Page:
Many times on our journey I pressed the knight to tell me about his city. On these occasions he would simply smile, and say that I would have to see it for myself. Of course my personal interests were constantly being drawn to the subject of his sister. I didn’t want to arouse Norar Remontar’s ire by accidentally disgracing her somehow, and truth be told, I was somewhat embarrassed by my single-minded desire to see this woman again. Of course being no fool, he saw through my efforts to artificially generalize the subject, but played along with me anyway. It seemed that in Amatharian society, both the men and the women were able to become knights and pursue careers in any field. The culture was a matrilineal one. The Amatharians passed on their family name from mother to daughter, but even more important than the family name, were the family crests, and these were passed from elder family members, to those children, grandchildren, and even nephews and nieces, who managed to achieve knighthood. Norar Remontar and a cousin had received their crests from an uncle who was a war hero. His sister inherited her crest from her grandfather.
We crossed planes and hills and valleys and an occasional mountain range, and must have been some thousands of miles from the sight of the airship battle when we reached the edge of an immense forest. It stretched to the left and right as far as the eye could see. Of course as with all things of this scale, when we came up close to the edge of the woodland, we found that it was not one great forest, but a vast area of connected forests with small glens and meadows scattered here and there. We plunged into this new terrain and continued on our way.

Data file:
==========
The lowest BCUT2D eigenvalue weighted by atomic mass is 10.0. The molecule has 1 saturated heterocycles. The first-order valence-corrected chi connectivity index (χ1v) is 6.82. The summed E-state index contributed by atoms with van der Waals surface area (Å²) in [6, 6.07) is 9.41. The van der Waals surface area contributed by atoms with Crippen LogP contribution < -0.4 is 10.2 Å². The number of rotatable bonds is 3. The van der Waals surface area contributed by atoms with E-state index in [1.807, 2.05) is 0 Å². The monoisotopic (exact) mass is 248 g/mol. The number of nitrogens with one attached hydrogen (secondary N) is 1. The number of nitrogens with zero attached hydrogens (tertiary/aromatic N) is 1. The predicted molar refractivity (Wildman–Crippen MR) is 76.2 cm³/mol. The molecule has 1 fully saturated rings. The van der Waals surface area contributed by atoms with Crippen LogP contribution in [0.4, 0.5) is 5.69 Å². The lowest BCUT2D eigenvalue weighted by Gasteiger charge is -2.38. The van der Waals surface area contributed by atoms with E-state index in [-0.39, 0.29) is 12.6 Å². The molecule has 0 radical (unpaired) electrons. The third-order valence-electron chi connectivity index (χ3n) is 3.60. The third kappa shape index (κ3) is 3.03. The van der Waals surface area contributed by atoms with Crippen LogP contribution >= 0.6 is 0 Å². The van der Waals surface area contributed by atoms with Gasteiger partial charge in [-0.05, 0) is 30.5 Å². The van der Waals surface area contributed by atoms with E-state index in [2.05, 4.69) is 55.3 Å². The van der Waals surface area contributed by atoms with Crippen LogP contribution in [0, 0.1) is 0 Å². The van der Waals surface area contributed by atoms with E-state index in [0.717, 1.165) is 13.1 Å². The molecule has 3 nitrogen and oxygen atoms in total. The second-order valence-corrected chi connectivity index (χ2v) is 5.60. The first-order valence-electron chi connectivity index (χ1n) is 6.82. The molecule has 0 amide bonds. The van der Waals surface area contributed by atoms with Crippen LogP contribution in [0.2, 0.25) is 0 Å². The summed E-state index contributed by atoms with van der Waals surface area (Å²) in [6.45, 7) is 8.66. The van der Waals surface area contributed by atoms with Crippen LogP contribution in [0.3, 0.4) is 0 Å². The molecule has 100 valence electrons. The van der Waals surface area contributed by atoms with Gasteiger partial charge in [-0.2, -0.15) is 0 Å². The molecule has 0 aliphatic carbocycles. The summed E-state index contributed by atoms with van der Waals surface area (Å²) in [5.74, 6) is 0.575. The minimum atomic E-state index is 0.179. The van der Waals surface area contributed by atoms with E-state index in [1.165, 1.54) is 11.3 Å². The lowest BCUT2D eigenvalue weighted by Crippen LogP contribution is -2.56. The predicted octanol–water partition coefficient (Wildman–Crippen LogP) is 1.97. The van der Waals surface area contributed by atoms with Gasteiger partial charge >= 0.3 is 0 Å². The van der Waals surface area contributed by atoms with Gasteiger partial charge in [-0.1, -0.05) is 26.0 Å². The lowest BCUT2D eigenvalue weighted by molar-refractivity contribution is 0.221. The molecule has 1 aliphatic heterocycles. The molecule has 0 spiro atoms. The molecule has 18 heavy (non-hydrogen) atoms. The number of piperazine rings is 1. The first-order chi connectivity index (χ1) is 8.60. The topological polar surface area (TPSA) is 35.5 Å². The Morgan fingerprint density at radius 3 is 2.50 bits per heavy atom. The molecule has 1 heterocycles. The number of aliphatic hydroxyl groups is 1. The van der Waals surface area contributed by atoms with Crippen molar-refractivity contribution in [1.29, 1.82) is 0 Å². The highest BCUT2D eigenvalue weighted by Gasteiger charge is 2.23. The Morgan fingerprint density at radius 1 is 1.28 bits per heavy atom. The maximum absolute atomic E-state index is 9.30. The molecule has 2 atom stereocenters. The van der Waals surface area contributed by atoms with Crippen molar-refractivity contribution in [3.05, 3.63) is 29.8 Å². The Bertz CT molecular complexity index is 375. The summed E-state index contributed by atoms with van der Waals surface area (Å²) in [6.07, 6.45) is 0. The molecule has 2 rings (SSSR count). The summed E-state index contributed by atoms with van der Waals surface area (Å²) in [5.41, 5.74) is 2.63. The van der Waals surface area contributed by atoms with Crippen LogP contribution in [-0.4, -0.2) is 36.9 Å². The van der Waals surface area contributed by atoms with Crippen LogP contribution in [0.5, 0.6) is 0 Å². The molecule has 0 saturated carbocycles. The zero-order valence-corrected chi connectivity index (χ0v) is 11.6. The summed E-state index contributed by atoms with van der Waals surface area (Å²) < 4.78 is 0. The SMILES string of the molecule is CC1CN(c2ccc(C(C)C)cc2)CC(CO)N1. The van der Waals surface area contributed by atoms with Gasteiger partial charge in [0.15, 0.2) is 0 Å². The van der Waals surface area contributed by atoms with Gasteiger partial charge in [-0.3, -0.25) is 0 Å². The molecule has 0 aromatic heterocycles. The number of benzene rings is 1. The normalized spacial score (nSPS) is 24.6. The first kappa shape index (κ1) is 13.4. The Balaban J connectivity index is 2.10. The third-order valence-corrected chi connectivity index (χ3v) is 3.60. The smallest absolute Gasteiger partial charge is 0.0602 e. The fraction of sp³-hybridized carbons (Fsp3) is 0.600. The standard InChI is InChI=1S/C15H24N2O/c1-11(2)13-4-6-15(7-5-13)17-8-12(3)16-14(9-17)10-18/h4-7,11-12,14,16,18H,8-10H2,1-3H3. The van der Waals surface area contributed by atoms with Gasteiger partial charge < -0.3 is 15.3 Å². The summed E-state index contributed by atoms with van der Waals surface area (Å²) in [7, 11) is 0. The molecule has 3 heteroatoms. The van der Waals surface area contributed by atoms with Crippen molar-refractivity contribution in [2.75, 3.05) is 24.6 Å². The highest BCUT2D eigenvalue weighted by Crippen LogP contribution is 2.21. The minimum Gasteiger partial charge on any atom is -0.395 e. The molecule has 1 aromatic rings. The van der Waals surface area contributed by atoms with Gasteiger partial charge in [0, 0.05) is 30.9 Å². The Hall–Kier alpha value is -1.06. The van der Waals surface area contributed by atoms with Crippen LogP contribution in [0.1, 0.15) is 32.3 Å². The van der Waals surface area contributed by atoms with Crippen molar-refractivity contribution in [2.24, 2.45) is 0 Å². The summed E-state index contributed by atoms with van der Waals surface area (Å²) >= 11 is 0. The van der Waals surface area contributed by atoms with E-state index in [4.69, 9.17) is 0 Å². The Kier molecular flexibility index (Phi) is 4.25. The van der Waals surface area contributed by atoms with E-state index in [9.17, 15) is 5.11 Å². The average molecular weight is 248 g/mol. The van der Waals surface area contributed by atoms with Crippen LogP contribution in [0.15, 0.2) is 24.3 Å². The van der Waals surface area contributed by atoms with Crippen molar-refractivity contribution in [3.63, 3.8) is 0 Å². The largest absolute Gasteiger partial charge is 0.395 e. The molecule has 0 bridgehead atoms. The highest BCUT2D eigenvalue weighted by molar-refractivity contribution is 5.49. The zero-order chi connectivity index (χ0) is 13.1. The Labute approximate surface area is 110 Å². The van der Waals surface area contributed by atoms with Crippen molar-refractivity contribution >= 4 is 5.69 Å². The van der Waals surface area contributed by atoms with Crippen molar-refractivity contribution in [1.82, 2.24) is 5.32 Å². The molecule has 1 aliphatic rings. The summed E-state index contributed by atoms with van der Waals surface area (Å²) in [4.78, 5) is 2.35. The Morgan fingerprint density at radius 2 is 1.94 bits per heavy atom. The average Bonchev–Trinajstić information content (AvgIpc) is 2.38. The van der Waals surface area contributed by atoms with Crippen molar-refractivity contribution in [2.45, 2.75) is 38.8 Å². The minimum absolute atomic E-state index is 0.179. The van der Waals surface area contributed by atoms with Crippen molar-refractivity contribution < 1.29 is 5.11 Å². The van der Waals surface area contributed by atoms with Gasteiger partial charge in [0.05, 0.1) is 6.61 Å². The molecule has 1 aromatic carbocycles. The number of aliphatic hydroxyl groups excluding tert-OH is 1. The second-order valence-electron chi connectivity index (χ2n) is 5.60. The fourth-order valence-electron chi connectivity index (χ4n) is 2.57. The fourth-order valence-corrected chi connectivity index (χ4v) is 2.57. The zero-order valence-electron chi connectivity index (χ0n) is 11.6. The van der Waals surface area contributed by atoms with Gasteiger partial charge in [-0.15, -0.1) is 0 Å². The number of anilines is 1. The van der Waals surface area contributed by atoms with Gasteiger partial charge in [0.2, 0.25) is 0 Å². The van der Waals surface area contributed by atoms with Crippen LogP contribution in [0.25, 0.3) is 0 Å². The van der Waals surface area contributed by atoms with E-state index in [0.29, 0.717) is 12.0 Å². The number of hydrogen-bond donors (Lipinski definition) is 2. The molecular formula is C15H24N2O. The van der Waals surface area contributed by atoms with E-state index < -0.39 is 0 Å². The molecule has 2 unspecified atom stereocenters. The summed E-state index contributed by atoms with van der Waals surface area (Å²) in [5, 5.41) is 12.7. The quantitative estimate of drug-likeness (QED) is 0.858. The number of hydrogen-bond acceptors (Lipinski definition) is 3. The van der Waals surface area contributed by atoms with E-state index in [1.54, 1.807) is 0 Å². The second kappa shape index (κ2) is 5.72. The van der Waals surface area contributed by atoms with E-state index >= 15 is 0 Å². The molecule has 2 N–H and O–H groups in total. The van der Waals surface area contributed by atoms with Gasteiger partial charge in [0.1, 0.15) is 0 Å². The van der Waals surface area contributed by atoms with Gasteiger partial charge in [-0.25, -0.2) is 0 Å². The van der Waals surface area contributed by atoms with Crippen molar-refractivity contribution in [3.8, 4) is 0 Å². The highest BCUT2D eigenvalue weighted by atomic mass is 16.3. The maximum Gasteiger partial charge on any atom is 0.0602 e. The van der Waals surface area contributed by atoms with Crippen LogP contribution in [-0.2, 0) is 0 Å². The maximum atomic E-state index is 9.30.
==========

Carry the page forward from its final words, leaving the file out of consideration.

The first several hundred miles of the forest land was lightly wooded. There were a great many open areas and we found many fruits and vegetables along the way to supplement our hunting. As the miles went on by though, we left the lightly wooded areas behind us, and entered an increasingly dark and forbidding landscape. It was the kind of forest that one might find in an old black and white horror movie, or one of those fantasy novels with pointed-eared goblins peaking out from behind large oak trees. In this densely wooded country, hunting became more difficult, but because of the urgency of our quest, we could not take any more time than was absolutely necessary in any one location. So it was that when once more we had to make camp, for the first time, we sat looking at one another over an empty spot on the ground where our food might normally be found roasting on a spit above a small camp fire.
“This is most discouraging to me,” said Malagor. “It is not right for a Malagor to go without food.”
“At least we have water,” said Norar Remontar. “I am surprised that we have been able to stay as well fed as we have. Before this trip I had been hunting only three or four times with my uncle, and I mean no disrespect when I say that Alexander seems to be as unskilled as I am in this arena.”
“He has led a soft life,” explained Malagor. “I am guessing that even though you have done little hunting, your life has not been soft. You are a warrior.”